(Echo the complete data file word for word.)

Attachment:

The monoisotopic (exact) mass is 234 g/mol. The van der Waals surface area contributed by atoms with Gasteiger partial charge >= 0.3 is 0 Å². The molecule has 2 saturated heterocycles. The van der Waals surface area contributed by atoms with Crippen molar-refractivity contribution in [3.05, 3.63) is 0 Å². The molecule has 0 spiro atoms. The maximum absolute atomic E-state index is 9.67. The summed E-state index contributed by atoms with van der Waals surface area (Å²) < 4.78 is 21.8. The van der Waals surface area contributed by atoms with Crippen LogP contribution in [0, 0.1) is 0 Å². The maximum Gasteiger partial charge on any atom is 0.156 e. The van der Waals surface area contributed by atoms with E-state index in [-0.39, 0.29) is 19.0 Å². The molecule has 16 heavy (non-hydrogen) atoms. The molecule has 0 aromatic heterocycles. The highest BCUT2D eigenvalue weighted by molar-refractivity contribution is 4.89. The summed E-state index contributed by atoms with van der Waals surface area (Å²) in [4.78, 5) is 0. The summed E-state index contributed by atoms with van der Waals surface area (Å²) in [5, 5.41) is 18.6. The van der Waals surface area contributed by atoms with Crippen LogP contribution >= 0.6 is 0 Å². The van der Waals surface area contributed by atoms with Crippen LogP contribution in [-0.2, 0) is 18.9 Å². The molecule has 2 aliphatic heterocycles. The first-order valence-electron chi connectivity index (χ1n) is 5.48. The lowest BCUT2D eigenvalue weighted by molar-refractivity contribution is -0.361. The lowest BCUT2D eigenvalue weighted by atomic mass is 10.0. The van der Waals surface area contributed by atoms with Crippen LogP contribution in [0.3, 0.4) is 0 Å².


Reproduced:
The monoisotopic (exact) mass is 234 g/mol. The van der Waals surface area contributed by atoms with Gasteiger partial charge >= 0.3 is 0 Å². The molecule has 2 saturated heterocycles. The van der Waals surface area contributed by atoms with Crippen molar-refractivity contribution in [3.05, 3.63) is 0 Å². The molecule has 0 spiro atoms. The maximum absolute atomic E-state index is 9.67. The summed E-state index contributed by atoms with van der Waals surface area (Å²) < 4.78 is 21.8. The van der Waals surface area contributed by atoms with Crippen LogP contribution in [0, 0.1) is 0 Å². The maximum Gasteiger partial charge on any atom is 0.156 e. The van der Waals surface area contributed by atoms with E-state index in [-0.39, 0.29) is 19.0 Å². The molecule has 16 heavy (non-hydrogen) atoms. The molecule has 0 aromatic heterocycles. The highest BCUT2D eigenvalue weighted by molar-refractivity contribution is 4.89. The summed E-state index contributed by atoms with van der Waals surface area (Å²) in [4.78, 5) is 0. The summed E-state index contributed by atoms with van der Waals surface area (Å²) in [5, 5.41) is 18.6. The van der Waals surface area contributed by atoms with Crippen LogP contribution >= 0.6 is 0 Å². The van der Waals surface area contributed by atoms with Crippen LogP contribution in [-0.2, 0) is 18.9 Å². The molecule has 2 aliphatic heterocycles. The first-order valence-electron chi connectivity index (χ1n) is 5.48. The lowest BCUT2D eigenvalue weighted by molar-refractivity contribution is -0.361. The lowest BCUT2D eigenvalue weighted by atomic mass is 10.0. The van der Waals surface area contributed by atoms with Crippen LogP contribution in [0.3, 0.4) is 0 Å².